This study describes a gastrointestinal outbreak which occurred on a US Navy ship in the port of Callao, Peru. Although NoV GI and ETEC were both identified as etiological agents in the early phase of the outbreak, it is likely that NoV was the source of the outbreak in the secondary wave based upon its mechanism of transmission. Retrospective investigations have identified NoV GI as the cause of outbreaks and single infections among populations of several South and Central American countries 
, including a recent extensive outbreak which occurred in Antofagasta, Chile 
. This is the first description of an outbreak related to infection with NoV GI in Peru and, to our knowledge, the first outbreak of NoV reported on a US naval ship in South America. With the exception of one study conducted in Denmark, outbreaks linked to dual infections of NoV and ETEC have been limited and poorly described 
. Although we were unable to collect control samples, which may have helped to better define the role of ETEC in this outbreak, our data suggests NoV was likely the primary cause of illness in the later cases due to its short incubation period and daily presentation of new cases several days after leaving port, suggesting person-to-person transmission. Unlike NoV, there is some evidence suggesting that ETEC is not readily transmitted via fomites 
, this may be due to a shorter half-life of the pathogen in the environment. However, ETEC and NoV have been shown to be co-associated in individuals with diarrhea and among cases in outbreaks 
. The dual role of these pathogens in outbreaks and illness should be carefully evaluated in future investigations.
NoV infection is a frequent cause of diarrhea and vomiting among travelers to developing countries 
and has been widely recognized as an important cause of outbreaks on US military and civilian ships 
. Although outbreaks on US Navy ships are not typically associated with visits to high-risk ports for traveler's diarrhea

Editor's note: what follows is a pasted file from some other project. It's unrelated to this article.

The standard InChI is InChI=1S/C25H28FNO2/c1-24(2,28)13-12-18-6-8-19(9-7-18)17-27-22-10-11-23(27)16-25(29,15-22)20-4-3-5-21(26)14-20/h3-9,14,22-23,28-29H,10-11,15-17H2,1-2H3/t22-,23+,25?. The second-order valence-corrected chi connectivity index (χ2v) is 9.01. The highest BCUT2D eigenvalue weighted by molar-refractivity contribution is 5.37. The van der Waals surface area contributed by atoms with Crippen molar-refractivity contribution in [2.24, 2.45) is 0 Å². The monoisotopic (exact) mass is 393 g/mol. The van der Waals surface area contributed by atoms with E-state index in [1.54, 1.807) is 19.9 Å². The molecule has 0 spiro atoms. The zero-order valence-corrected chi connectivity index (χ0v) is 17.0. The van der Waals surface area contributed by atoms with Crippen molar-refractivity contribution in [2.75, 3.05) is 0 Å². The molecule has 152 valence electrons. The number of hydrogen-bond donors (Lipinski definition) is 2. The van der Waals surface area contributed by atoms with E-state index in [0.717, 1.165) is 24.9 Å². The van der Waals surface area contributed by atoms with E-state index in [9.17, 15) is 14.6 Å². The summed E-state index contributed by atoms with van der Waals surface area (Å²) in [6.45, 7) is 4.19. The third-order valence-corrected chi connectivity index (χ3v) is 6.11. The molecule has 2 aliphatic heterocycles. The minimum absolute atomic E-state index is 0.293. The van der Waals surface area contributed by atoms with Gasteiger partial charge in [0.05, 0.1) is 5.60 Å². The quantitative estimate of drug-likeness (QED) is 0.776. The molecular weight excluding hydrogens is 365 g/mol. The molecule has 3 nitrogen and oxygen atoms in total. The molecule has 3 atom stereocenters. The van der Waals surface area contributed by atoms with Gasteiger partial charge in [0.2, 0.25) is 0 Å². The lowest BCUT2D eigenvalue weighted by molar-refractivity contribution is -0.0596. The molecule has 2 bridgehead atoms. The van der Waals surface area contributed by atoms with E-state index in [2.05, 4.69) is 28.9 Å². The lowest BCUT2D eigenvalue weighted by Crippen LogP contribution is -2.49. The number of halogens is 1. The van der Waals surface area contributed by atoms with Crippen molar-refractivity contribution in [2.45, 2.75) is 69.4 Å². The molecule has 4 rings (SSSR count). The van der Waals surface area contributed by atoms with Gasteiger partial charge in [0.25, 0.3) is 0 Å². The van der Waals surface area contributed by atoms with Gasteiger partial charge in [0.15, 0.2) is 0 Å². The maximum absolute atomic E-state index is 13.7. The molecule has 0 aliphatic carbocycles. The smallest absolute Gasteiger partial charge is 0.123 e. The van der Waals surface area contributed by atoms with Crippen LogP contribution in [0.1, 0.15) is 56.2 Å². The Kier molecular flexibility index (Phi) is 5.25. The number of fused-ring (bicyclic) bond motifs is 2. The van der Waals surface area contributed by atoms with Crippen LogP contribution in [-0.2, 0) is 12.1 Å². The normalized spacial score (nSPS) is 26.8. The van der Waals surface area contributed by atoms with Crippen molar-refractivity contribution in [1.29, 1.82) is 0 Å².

, our findings demonstrate that NoV has the potential to be introduced into a ship following personnel visits to a foreign port during deployed missions. Precautions among the ship's personnel (i.e., health education on food safety and proper food and hand hygiene) should be reinforced prior to entering port cities. Precautions should also include avoiding the consumption of beverages prepared with unknown source water, including ice, during these visits. The protective role of consuming bottled water observed in our study may have been related to individuals who were less likely to engage in risky behaviors such as ingestion of uncooked foods or poor hand hygiene, both of which are known to be linked to and propagate food-borne outbreaks. Personnel should be encouraged to drink only bottled beverages, consume thoroughly washed or cooked foods and routinely wash their hands prior to eating.
In this outbreak, the primary infection (i.e., index case(s)) likely occurred during their visit to a specific area in Lima, with subsequent person-to-person and fomite transmission (i.e., hand rails, bunks, etc.). Although the initial disinfection of the ship probably removed the majority of the surface contamination, repeated contamination of these surfaces likely occurred, as 28% of the crewmembers were symptomatic and moving throughout the ship. Persistence of NoV is among the most significant contributing factors for shipboard outbreaks, as surfaces can remain contaminated for lengthy periods of time facilitating transmission of the infection to naïve individuals. Thus, various prevention measures should be considered to minimize dissemination of this virus during shipboard outbreaks. Such measures may include, a shipboard outbreak response program which could allow implementation of rapid and effective control measures during gastrointestinal outbreaks (i.e., proper disinfection guidelines), informational materials providing symptomatic individuals with guidance on personal hygiene and recommendations on temporary self-isolation/movement restriction, informational materials for asymptomatic individuals on how to prevent illness during an outbreak (i.e., hand hygiene, etc.) and installation of alcohol hand gel dispensers in key locations. Finally, surveillance and identification of gastrointestinal viruses, including NoV GI, during gastrointestinal outbreaks and among individuals suffering from gastrointestinal illness should be considered, to better define the epidemiology and burden of illness caused by these viruses and their interaction with other pathogens (e.g., ETEC) in developing countries, particularly in South America.